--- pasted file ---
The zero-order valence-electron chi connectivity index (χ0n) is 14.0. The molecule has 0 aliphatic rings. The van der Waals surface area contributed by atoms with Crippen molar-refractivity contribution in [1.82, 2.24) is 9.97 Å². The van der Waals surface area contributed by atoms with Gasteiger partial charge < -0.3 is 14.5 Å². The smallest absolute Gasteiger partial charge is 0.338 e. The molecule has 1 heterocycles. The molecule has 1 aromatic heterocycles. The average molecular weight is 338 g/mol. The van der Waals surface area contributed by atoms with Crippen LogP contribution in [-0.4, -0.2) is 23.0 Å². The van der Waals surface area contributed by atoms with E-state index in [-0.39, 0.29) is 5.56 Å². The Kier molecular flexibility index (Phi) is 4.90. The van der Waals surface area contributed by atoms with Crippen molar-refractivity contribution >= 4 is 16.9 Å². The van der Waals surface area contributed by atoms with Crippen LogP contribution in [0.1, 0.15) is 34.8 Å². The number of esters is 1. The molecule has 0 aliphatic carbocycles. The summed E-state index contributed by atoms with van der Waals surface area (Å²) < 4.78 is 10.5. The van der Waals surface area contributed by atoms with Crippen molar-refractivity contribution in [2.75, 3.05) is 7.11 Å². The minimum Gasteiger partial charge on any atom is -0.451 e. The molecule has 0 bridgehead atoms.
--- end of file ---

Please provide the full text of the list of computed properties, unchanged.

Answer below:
The zero-order valence-electron chi connectivity index (χ0n) is 14.0. The molecule has 0 aliphatic rings. The van der Waals surface area contributed by atoms with Crippen molar-refractivity contribution in [1.82, 2.24) is 9.97 Å². The van der Waals surface area contributed by atoms with Gasteiger partial charge < -0.3 is 14.5 Å². The smallest absolute Gasteiger partial charge is 0.338 e. The molecule has 1 heterocycles. The molecule has 1 aromatic heterocycles. The average molecular weight is 338 g/mol. The van der Waals surface area contributed by atoms with Crippen LogP contribution in [-0.4, -0.2) is 23.0 Å². The van der Waals surface area contributed by atoms with E-state index in [-0.39, 0.29) is 5.56 Å². The Kier molecular flexibility index (Phi) is 4.90. The van der Waals surface area contributed by atoms with Crippen molar-refractivity contribution >= 4 is 16.9 Å². The van der Waals surface area contributed by atoms with Crippen LogP contribution in [0.1, 0.15) is 34.8 Å². The number of esters is 1. The molecule has 0 aliphatic carbocycles. The summed E-state index contributed by atoms with van der Waals surface area (Å²) < 4.78 is 10.5. The van der Waals surface area contributed by atoms with Crippen molar-refractivity contribution in [2.75, 3.05) is 7.11 Å². The minimum Gasteiger partial charge on any atom is -0.451 e. The molecule has 0 bridgehead atoms.